The Morgan explores Al Taylor's witty and lyrical drawings

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The Morgan explores Al Taylor's witty and lyrical drawings
Al Taylor (1948–1999), Greek Puddles (with Fish Parts), 1992. Gouache and ink on paper.. Private collection, London; Promised gift, British Museum, Department of Prints & Drawings. Photography Glenn Steigelman. © 2019 The Estate of Al Taylor.

NEW YORK, NY.- The Morgan Library & Museum announces a presentation of drawings by painter, sculptor, and draftsman Al Taylor (1948–1999). The Drawings of Al Taylor, on view February 21 through May 24, 2020, explores the artist’s lyrical and witty compositions inspired by banal objects and everyday situations. Driven by curiosity and a sense of humor, Taylor drew maps of pet stains, imagined puddles hanging out to dry, and rendered elegant still lifes of tin cans suspended by wires. During his relatively short career, Taylor produced more than five thousand drawings, in which he combined technical skills, Old Master virtuosity, and graphic systems such as charts and diagrams. The exhibition at the Morgan will shine a new light on Taylor’s practice, highlighting the artist’s distinctive draftsmanship through works spanning the mid-1970s to the late 1990s. The first U.S. museum exhibition devoted to this subject, The Drawings of Al Taylor comprises nearly eighty drawings and twenty sketchbooks, including many drawings that have never been shown before.

Taylor began his career as a painter, and shifted to sculpture and drawing in 1985. Whether in graphite, ink, watercolor, or other media, the drawings he created between the early 1980s and his death in 1999, at the age of 51, display a fluidity and sensuousness that derive from his love of painting. Yet they are also intimately connected to his work in three dimensions—not as studies in the traditional sense, but as independent works dealing with similar subjects and issues. Taylor once said, “At best a drawing should function as a pure drawing first, and only as a conceptual springboard second. I’m using concepts only as a good excuse to make a better drawing—a thing of beauty which can hold on that level all by itself, as a desirable object.” The ambiguous status of his drawings, poised between painting and sculpture, gives them a singular place in the history of the medium at the end of the twentieth century.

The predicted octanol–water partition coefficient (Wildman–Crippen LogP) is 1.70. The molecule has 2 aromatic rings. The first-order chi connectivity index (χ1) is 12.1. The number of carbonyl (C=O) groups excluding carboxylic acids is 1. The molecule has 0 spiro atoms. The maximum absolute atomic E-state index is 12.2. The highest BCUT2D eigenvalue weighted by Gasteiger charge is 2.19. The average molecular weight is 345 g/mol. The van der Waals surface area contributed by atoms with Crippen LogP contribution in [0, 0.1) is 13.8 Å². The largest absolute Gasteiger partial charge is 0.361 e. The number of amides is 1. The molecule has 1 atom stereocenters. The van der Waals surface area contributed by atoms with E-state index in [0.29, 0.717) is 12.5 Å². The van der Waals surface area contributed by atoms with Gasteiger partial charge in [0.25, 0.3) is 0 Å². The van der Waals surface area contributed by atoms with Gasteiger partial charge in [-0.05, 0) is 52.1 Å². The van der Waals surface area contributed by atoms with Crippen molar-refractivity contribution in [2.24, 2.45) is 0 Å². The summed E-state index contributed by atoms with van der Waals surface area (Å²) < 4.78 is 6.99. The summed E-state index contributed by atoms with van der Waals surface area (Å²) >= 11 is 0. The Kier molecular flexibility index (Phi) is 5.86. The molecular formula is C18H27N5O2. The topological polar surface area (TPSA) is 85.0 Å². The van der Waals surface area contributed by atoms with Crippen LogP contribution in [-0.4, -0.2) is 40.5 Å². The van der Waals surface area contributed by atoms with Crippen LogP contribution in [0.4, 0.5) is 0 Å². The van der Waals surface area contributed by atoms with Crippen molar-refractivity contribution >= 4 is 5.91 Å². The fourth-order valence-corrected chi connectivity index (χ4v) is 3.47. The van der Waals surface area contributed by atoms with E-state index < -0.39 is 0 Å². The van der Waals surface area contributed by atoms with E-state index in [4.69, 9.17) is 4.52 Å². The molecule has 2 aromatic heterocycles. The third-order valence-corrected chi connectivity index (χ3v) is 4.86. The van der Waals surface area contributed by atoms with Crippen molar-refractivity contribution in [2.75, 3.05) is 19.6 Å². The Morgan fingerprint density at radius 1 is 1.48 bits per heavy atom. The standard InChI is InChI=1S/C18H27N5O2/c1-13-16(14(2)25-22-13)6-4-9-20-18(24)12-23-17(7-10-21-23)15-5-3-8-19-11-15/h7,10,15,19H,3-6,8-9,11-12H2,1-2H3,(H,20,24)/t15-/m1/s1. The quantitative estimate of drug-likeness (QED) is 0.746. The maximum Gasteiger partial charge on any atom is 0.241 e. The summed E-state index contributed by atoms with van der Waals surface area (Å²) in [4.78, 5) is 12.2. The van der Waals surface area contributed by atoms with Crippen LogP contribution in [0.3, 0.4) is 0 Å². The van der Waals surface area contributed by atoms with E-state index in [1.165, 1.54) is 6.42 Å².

The Drawings of Al Taylor is curated by Isabelle Dervaux, Acquavella Curator of Modern and Contemporary Drawings at the Morgan. Many of the works have been borrowed from Taylor’s estate and from the personal collection of the artist’s widow, Debbie Taylor. The exhibition relies heavily on a close study of Taylor’s sketchbooks and notebooks, and the accompanying catalogue presents extensive new research on his uncommon achievement. Dervaux said, “Al Taylor’s original contribution to the art of the 1980s and 1990s can be summed up as a combination of virtuosity, humor, precision, and nonchalance that should be a revelation to many visitors.”

The Drawings of Al Taylor continues the Morgan’s nearly twenty-year commitment to mounting exhibitions devoted to modern and contemporary drawings. The Morgan’s renowned collection of Old Master and nineteenth-century drawings provides a unique context in which to examine the transformations that have affected the medium since the early twentieth century. The museum’s Director, Colin B. Bailey, said, “We are extremely pleased to present a comprehensive and engaging selection of works by Al Taylor. The artist, who became an avid draftsman after early years of painting, fits well within the Morgan’s scope and devotion to collecting modern and contemporary drawings. While Al Taylor has been shown in Europe, we are excited to be the first institution in the United States to highlight his drawings.”

Al Taylor (1948–1999) was an American artist whose innovative approach to process and materials encompassed three-dimensional objects and two-dimensional drawings. Taylor was born in Springfield, Missouri. He received a BFA from the Kansas City Art Institute in 1970 and moved to New York City the same year. Taylor’s first solo exhibition was in 1986 at Alfred Kren Gallery, New York. Since then, his work has been shown in many exhibitions in Europe and the United States, including solo exhibitions at the Kunsthalle Bern (1992), Kunstmuseum Luzern (1999), Staatliche Graphische Sammlung in Munich (2006 and 2010), and The High Museum of Art in Atlanta (2017) . The artist is represented in a number of prominent public collections, including the Whitney Museum of American Art, New York; Musée national d’Art moderne, Paris; The British Museum, London; Museum of Fine Arts, Houston; Museum of Modern Art, New York; and National Gallery of Art, Washington, DC. Al Taylor’s estate has been represented by David Zwirner since 2007

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